Wednesday, February 13, 2008

History Bite: Veronica Franco

Veronica Franco (1546-1591) was a poet and courtesan in sixteenth-century Venice.
In Renaissance Venetian society, there existed a hierarchy even amongst courtesans: la cortigiana onesta, or the intellectual courtesan, and la cortigiana di lume, or the lower-class courtesans (modern day prostitutes).

Veronica Franco was one of the most celebrated and revered courtesans of her time. She spent her time, much like her Asian counterpart, the geisha, learning the art of seduction, while also receiving a first-class and multi-disciplinary education. This education was rare for a woman of this time, and usually restricted to women of the upper ranks of society. So becoming a courtesan would not only grant a woman sexual/gender freedom, but it would also permit her to gain the same insight into art, literature and culture as a male counterpart.

Veronica inherited her career of courtesan, as her mother before her had also practiced as cortigiana onesta. Thus, Veronica was trained and taught by not only the hands of her own mother, but also given the experience of entering the Court of Venice through her mother’s previous connections. Veronica wasted no time with this power and independence at her fingertips. She quickly rose through the ranks to consort with some of the leading notables of her day, even engaging in a liaison with Henry III, King of France (who was gay!).

Veronica Franco by Jacopo Tintoretto, 1575

Veronica Franco wrote two volumes of beautiful poetry: Terze rime in 1575 and Lettere familiari a diversi in 1580. Franco was also the first woman to see the desperation and need for social and mental support for the Venetian courtesan. Aware of how lucky she was to have such a informative and supportive mother she saw the suffering of many other courtesans around her for survival. Beauty was convulsive, as it remains today and when a courtesan was old and past her time she was given very little regard for what she could now do with her life thereafter. Veronica founded a charity for courtesans and their children to attempt to help this cause.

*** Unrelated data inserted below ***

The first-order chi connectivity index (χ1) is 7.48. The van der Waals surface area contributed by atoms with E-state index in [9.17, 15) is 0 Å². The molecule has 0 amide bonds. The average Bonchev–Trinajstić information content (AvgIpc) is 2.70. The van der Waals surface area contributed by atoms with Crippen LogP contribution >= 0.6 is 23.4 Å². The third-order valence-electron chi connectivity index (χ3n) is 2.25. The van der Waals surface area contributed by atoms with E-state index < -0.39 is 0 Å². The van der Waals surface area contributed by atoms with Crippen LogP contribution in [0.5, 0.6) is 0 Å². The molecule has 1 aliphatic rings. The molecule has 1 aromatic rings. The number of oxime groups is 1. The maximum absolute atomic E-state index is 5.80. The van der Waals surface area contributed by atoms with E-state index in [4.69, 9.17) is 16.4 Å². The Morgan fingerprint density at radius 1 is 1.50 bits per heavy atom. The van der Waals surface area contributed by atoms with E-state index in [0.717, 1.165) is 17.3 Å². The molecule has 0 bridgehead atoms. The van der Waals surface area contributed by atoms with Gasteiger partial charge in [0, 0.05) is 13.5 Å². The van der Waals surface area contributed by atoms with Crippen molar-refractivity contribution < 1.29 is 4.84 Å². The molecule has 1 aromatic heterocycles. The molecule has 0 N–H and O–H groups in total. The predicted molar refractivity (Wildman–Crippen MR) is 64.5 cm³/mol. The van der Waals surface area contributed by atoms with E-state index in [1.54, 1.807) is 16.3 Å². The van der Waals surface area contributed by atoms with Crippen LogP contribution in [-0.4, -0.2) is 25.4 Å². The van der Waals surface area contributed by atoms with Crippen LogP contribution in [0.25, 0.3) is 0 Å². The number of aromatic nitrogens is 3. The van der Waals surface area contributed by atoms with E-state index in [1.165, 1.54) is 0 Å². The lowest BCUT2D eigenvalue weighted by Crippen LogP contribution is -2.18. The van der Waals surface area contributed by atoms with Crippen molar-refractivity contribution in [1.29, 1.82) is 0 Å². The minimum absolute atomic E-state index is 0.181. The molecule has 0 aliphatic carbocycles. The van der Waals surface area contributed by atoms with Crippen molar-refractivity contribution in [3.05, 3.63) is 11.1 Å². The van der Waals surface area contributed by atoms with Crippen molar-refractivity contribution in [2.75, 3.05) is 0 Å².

While some don't admire Veronica's mother for placing her daughter into the lifestyle of sexual exploitation, at the time becoming a courtesan was the only way a woman from a middle-class family could have the freedom to receive an education and discover the world outside the domestic realm.

In 1575, the epidemic of plague that ravaged the city of Venice and cleaned out nearly half the population in neighbouring cities. At this most turbulent time, many projected the annihilation of life as a sign of God punishing the city for all their carnal sin; the courtesan being the centre of this saga. Veronica Franco was forced to leave Venice and lost much of her wealth when her house and possessions were looted. On her return in 1577, she defended herself with dignity in an Inquisition for witchcraft trial. The Church and the people needed someone to blame for all the intolerable death that surrounding each corner, thus the courtesan became the witch of her time.

The charges were dropped when she intelligently asked those who had fallen to her witchcraft at the trial to rise and sighted them as accomplices. Dozens of men in the courts stood up and showed their honesty in support for her carnal sin and their mutual enjoyment of this. The Church was silenced for once!!

If you are interested in seeing Veronica Franco’s life depicted quite tastefully, check out: “Dangerous Beauty,” starring Catherine McCormack as Veronica Franco.

I leave you with a couple quotes from Veronica Franco:
“Women have not yet realized the cowardice that resides, for if they should decide to do so, they would be able to fight you until death; and to prove that I speak the truth, amongst so many women, I will be the first to act, setting an example for them to follow.”

[From Capitolo 8, to a man who loves her while she loves another, with equally little reward:]
Perhaps Love even laughs at these shared tears
and, to make the world weep even more,
divides and sunders yet another's desire;
and, while he makes merry over this,
the wide sea of all our tears
darkens and deepens further still:
for if man could love to his heart's content,
without confronting contrary desires,
the pleasure of love would have no equal.

And if destiny had laid down the law
that in supreme delight, earthly good
may not attain the bliss of heaven,
my woe is all the greater as my habit is
to fall in love, and to feel, through loving,
this beloved mismatch in love.
However much I reflect on myself,
I see that fortune leads me wherever
life follows an always troubled path;... [ll.76-93; p.103]
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